Education

KUCOIN:LYXEUSDT   None
In our previous post in this series about chart patterns we described the characteristics, rules, and causes of triangle patterns (if you haven't seen it, see the related idea below).

In this post, we perform an advanced analysis of broadening wedges patterns. We provide a description of each pattern and its implications. We also review the literature in order to find their deterministic cause.

Broadening wedges are characterized by price variations laying within one support and resistance, both having the same direction and broadening over time. As such the apex of the support/resistance in a broadening wedge is located to the left.

Broadening wedges must not be confused with other broadening formations. While they all have a broadening characteristic they can have different identification rules

Broadening wedges are classified depending on the direction of the support/resistance.

1.1 Ascending

Ascending broadening wedges mostly occur during uptrends with rising local maxima (higher highs) forming an upward sloping resistance and raising local minimas (higher lows) forming an upward slopping support. The slope of both the support & the resistance should be significantly different from 0.

Bulkowski suggests the price needs to test the support and resistance three times each. Additionally, the resistance should be steeper than the support.

Volume tends to increase during the formation of such pattern.

Ascending broadening wedges have a bearish bias with breakouts mostly occurring downward. Downward breakouts are often followed by a decrease in price.

Example of an ascending broadening wedge followed by a downward breakout on SOLUSDT 4h.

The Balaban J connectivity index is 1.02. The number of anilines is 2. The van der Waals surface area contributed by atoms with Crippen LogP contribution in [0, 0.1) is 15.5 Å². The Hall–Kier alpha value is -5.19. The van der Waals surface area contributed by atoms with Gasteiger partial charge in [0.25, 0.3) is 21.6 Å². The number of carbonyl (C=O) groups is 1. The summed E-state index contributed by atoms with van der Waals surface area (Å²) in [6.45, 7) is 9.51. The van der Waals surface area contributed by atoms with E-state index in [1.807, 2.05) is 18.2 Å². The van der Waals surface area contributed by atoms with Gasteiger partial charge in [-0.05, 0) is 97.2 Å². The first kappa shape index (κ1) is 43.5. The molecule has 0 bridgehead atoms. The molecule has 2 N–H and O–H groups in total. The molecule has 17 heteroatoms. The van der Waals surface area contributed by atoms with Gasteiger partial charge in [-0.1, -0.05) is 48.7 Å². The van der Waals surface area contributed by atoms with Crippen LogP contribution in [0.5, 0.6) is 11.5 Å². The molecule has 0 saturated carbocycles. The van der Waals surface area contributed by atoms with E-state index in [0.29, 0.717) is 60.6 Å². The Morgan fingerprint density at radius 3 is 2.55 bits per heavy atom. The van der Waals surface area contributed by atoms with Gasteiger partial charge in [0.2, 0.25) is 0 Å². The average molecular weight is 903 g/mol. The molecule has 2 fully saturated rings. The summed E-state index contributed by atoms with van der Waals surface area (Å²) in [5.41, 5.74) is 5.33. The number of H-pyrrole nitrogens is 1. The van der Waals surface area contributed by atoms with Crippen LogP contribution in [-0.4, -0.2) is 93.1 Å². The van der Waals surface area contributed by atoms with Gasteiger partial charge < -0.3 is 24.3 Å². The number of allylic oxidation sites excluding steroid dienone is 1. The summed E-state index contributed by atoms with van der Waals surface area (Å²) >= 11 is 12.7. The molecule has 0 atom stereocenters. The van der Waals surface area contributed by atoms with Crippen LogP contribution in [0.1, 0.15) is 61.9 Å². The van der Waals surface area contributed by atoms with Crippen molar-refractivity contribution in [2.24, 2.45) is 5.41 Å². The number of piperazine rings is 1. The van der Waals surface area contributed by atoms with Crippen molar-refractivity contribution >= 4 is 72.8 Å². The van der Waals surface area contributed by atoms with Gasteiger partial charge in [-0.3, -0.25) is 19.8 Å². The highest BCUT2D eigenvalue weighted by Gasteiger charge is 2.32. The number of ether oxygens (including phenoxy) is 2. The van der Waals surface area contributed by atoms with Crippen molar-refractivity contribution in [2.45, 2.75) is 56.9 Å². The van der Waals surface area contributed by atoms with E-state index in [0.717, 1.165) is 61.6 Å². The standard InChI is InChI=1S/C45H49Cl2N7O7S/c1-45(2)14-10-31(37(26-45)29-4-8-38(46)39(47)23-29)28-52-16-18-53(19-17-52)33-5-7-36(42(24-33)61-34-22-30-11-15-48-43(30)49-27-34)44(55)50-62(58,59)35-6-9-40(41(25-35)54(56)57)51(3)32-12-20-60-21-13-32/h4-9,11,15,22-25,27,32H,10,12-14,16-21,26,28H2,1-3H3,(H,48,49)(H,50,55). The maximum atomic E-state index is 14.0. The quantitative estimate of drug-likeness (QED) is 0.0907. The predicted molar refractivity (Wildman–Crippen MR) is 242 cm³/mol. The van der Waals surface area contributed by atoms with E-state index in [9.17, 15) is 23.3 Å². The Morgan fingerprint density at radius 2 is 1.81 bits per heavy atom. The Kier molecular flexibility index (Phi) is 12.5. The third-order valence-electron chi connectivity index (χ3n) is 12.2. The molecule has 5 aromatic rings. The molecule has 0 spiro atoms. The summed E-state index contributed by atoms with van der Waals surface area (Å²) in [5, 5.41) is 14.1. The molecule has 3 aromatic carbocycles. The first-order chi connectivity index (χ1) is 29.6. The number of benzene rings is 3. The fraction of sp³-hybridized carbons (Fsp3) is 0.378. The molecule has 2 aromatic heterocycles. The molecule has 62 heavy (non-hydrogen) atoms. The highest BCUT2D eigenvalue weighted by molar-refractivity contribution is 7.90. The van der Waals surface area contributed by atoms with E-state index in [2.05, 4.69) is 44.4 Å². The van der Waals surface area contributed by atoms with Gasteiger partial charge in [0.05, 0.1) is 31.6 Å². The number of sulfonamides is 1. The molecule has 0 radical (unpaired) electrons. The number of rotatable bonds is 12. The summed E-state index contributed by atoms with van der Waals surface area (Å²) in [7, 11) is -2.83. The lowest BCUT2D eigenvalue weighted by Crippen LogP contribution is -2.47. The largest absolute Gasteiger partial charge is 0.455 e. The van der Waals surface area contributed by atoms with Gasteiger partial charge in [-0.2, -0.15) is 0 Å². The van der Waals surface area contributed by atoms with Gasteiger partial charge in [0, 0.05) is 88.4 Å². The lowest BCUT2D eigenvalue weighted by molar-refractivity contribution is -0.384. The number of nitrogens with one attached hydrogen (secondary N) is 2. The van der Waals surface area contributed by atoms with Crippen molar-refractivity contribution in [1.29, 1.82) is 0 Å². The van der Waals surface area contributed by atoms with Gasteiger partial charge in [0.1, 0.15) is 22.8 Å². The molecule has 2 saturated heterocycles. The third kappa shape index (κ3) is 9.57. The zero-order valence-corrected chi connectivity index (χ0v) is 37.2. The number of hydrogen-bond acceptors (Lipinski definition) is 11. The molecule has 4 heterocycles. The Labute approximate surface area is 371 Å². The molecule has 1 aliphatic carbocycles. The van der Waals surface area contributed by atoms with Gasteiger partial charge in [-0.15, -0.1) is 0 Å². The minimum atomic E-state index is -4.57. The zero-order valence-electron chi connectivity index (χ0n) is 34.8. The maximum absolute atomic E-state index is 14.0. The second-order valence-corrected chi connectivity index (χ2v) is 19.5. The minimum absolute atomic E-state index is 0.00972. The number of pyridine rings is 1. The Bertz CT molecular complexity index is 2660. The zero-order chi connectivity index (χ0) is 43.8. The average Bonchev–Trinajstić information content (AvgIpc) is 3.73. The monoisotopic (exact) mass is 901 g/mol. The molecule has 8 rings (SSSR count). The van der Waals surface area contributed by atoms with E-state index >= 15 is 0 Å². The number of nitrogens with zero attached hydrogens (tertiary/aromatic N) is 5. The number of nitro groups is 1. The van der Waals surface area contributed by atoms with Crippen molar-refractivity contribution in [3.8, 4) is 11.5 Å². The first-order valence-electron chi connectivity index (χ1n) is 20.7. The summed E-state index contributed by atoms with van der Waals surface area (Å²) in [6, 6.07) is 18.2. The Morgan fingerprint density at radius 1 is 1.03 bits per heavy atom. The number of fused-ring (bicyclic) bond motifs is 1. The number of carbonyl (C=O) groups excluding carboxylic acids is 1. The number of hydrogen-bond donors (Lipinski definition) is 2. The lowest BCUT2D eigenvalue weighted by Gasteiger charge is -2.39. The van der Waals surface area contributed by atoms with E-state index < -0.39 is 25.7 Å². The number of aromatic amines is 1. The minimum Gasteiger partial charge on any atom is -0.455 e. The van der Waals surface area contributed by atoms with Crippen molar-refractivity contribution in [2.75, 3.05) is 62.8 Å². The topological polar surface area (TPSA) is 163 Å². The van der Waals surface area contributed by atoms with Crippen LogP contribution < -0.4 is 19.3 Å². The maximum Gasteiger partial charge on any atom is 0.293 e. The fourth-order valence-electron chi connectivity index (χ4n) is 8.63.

1.2 Descending

Descending broadening wedges mostly occur during downtrends with declining local maxima (lower highs) forming a downward sloping resistance and declining local minimas (lower lows) forming a downward slopping support. The slope of both the support & the resistance should be significantly different from 0.

Similarly to ascending broadening wedges, Bulkowski suggests the price needs to test the support and resistance three times each. Additionally, the support should be steeper than the resistance.

Volume tends to increase during the formation of such pattern.

Descending broadening wedges have a bullish bias with breakouts mostly occurring upward. Upward breakouts are often followed by an increase in price.

Example of an ascending broadening wedge followed by a downward breakout on AVAX 1h.

2. Partial Rises/Declines

Partial rises/declines are phenomena described by Bulkowski in broadening formations and are described as being common. Partial rises/declines often indicate the direction of a breakout.

Partial rises commonly occur in broadening ascending wedges, price bounces off the support, moves towards the resistance without reaching it, and go back to the support. We can expect a potential downward breakout after that. Note that a partial rise always starts from the test of the support.